• Mohamed Younis, Ph.D., Associate Professor, Specialization Areas: Wireless networks; Cyber-physical systems, internet of things, fault tolerant computing, embedded computer systems, and secure communication. Embedded Systems and Networks Lab (ESNET):

VLSI Systems/ Hardware Security & Digital design Faculty in this area are working on advanced computer-aided VLSI chip design, and developing innovations in VLSI hardware testing, security, computational and communication protocols, and sensor-processing integration that protect the security and integrity of hardware systems that meet the challenges for ultrafast and low-power computing, real-time and secure cyber-physical systems, and effective methods for processing complex data and enhancing multicore and cloud computing.

  • Riadul Islam, Ph.D., Assistant Professor, Specialization Areas:  VLSI CAD tools and low-power digital and mixed-signal IC design, alternative current-mode clock network design to vehicular network security, soft-/hard-error robust, secured IC design to neuromorphic computing and machine learning applications in computing.
  • Naghmeh Karimi, Ph.D., Assistant Professor, Specialization Areas: Hardware Security & Design-for-Trust, Fault Tolerance & Design-for-Reliability, Hardware Testing & Design-for-Testability, Hardware Design & Synthesis, and VLSI Design.
  • Dhananjay Phatak, Ph.D., Associate Professor, Specialization Areas: Computer arithmetic algorithms and implementations, all aspects of computer/cyber security, number theory, computer networks and neural nets.
  • Ryan Robucci, PhD., Associate Professor, Specialization Areas: Analog and mixed-signal VLSI; sensors and cyber-physical systems, human-computer systems, and hardware security. ECLIPSE:

Program Requirements

All students (both PhD and Masters) must take at least five courses from the courses listed under Groups A and B, and at least two of these courses must be from Group A.

Group A Courses (offered every year):

  • CMPE 611/CMSC 611            Computer Architecture
  • CMPE 640                                Custom VLSI Design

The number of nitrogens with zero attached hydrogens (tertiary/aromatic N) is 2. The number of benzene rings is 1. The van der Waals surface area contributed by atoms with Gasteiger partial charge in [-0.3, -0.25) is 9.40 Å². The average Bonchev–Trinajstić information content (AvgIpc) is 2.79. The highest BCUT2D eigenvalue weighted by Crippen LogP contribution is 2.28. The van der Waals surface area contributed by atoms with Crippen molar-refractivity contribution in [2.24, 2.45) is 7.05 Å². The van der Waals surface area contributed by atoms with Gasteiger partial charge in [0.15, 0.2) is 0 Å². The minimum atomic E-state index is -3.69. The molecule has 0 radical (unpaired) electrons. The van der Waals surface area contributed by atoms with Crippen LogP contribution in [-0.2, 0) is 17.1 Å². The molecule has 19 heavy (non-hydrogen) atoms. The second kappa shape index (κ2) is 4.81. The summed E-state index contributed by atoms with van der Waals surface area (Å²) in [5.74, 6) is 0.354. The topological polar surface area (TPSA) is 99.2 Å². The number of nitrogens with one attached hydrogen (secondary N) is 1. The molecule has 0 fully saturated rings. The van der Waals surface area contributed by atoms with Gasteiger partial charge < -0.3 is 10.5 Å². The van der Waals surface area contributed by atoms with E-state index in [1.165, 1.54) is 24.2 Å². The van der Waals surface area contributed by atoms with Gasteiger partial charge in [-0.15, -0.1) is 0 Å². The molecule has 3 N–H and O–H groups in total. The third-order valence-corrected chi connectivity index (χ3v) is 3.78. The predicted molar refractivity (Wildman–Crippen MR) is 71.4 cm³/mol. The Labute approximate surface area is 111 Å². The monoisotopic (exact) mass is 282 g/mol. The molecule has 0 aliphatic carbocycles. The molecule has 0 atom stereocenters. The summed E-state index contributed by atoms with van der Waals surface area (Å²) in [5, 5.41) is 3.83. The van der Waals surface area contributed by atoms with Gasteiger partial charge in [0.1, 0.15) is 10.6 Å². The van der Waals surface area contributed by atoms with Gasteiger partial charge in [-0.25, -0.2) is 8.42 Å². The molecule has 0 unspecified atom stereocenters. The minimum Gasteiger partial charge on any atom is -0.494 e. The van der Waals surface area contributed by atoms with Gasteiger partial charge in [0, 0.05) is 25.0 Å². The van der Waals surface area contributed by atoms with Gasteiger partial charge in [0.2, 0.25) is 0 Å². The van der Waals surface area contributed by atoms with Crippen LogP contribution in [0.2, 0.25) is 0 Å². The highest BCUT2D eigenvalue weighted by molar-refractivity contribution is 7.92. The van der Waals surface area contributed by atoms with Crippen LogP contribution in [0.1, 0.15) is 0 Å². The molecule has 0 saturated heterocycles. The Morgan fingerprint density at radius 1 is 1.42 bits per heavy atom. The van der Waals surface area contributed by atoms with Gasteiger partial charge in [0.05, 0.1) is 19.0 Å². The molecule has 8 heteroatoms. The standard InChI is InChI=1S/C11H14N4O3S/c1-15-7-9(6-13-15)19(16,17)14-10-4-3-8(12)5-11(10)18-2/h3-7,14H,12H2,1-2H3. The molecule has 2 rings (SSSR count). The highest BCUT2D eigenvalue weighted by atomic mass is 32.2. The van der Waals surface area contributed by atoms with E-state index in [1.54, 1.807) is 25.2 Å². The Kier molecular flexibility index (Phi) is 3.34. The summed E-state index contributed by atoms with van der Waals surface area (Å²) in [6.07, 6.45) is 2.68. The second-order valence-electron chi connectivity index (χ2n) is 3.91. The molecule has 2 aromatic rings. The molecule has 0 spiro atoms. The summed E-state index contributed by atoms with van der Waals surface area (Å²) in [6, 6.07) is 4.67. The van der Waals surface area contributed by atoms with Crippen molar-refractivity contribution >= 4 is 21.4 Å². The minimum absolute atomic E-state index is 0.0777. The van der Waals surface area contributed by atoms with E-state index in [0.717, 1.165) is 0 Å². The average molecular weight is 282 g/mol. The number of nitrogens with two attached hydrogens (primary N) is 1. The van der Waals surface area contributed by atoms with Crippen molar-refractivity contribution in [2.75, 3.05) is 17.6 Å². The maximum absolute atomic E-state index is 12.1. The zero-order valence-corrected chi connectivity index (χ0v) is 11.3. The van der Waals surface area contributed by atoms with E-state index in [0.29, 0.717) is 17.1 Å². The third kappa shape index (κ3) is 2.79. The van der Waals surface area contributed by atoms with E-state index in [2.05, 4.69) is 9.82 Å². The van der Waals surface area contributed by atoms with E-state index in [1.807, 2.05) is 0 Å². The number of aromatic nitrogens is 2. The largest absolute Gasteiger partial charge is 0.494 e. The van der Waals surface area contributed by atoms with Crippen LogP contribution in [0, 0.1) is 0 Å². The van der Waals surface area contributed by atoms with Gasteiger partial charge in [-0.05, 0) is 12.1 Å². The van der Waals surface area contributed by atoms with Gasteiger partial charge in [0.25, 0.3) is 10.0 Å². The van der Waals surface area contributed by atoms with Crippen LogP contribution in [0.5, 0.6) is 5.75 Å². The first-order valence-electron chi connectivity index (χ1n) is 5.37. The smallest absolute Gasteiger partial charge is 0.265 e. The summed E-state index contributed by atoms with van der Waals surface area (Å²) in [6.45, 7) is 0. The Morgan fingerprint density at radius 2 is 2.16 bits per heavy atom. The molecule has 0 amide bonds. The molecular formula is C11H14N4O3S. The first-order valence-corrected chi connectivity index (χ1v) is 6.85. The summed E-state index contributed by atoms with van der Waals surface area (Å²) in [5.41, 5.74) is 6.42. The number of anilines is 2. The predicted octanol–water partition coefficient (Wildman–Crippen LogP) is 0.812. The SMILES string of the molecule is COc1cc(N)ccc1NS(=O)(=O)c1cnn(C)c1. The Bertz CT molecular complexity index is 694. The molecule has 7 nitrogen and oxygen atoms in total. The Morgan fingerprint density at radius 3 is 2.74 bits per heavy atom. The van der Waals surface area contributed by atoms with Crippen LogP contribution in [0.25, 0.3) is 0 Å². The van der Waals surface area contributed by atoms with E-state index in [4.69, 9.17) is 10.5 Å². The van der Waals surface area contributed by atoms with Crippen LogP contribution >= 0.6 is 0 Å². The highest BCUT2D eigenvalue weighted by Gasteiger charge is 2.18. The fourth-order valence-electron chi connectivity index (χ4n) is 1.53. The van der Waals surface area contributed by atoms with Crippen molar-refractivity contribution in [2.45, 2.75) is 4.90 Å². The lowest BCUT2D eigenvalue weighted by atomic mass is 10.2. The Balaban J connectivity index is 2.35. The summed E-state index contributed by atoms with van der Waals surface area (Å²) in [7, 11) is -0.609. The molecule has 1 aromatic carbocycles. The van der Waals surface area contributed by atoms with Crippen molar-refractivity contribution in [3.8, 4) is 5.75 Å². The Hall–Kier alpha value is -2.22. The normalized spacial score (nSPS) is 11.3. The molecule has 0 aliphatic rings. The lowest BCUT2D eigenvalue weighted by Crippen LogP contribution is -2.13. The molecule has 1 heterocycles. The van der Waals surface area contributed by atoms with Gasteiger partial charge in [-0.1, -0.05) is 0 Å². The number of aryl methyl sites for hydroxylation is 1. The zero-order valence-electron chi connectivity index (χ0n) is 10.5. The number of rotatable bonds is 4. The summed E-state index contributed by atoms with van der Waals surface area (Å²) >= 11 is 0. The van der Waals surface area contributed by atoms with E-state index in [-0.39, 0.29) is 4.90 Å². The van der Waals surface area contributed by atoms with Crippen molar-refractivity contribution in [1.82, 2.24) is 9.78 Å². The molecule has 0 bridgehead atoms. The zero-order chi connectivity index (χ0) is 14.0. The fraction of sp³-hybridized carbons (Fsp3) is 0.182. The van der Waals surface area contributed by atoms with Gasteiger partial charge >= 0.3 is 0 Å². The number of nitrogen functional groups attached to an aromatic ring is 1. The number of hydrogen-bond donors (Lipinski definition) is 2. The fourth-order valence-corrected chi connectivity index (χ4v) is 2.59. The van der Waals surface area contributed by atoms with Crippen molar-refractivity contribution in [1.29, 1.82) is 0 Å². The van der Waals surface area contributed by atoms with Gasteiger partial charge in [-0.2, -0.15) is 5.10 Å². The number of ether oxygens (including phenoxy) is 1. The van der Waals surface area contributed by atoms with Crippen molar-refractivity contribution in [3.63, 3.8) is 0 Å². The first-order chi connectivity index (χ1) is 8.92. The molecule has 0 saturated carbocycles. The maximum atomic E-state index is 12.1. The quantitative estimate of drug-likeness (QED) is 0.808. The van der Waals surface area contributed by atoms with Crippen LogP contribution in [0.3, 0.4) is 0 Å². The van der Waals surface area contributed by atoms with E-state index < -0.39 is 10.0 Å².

• CMPE 650                                Digital Systems

Group B Courses (selected subset is offered every year)

  • CMPE 615 Digital Signal Processing Hardware Implementation*
  • CMPE 641 Advanced VLSI Design II
  • CMPE 645 Computer Arithmetic Algorithms & Implementation
  • CMPE 646 VLSI Design Verification and Test
  • CMPE 647 Analog IC Design
  • CMPE 684 Wireless Sensor Networks
  • ENEE/CMPE 605 Applied Linear Algebra
  • ENEE 601 Signal and Linear Systems Theory
  • ENEE 610 Digital Signal Processing (Cross-listed with CMPE 422)
  • ENEE 612 Digital Image Processing
  • ENEE 620  Probability and Random Processes
  • ENEE 621  Detection and Estimation Theory
  • ENEE 622  Information Theory
  • ENEE 630  Solid-state Electronics
  • ENEE 631 Semiconductor Devices
  • ENEE 639 Neural Engineering and Instrumentation
  • ENEE 680  Electromagnetic Theory
  • ENEE 683 Lasers
  • ENEE 684 Introduction to Photonics
  • ENEE 712 Pattern Recognition

*New course application is in progress.

Students must consult with their assigned advisors prior to registration and finalize their course selection with their advisors. All courses need to be approved by the student’s advisor.

Some instances of CMPE and ENEE 691 may be designated as group B electives; please check with your advisor prior to taking such a course.

Masters: Within five years of admission, the student must earn a minimum of 30 credit hours for the thesis option (six of which are MS thesis research credits CMPE 799) or 33 credit hours (three of which are the graduate project research CMPE 698) for the non-thesis (w/project) option. All M.S. students must choose either the thesis or non-thesis (w/project) option: there is no course-only option.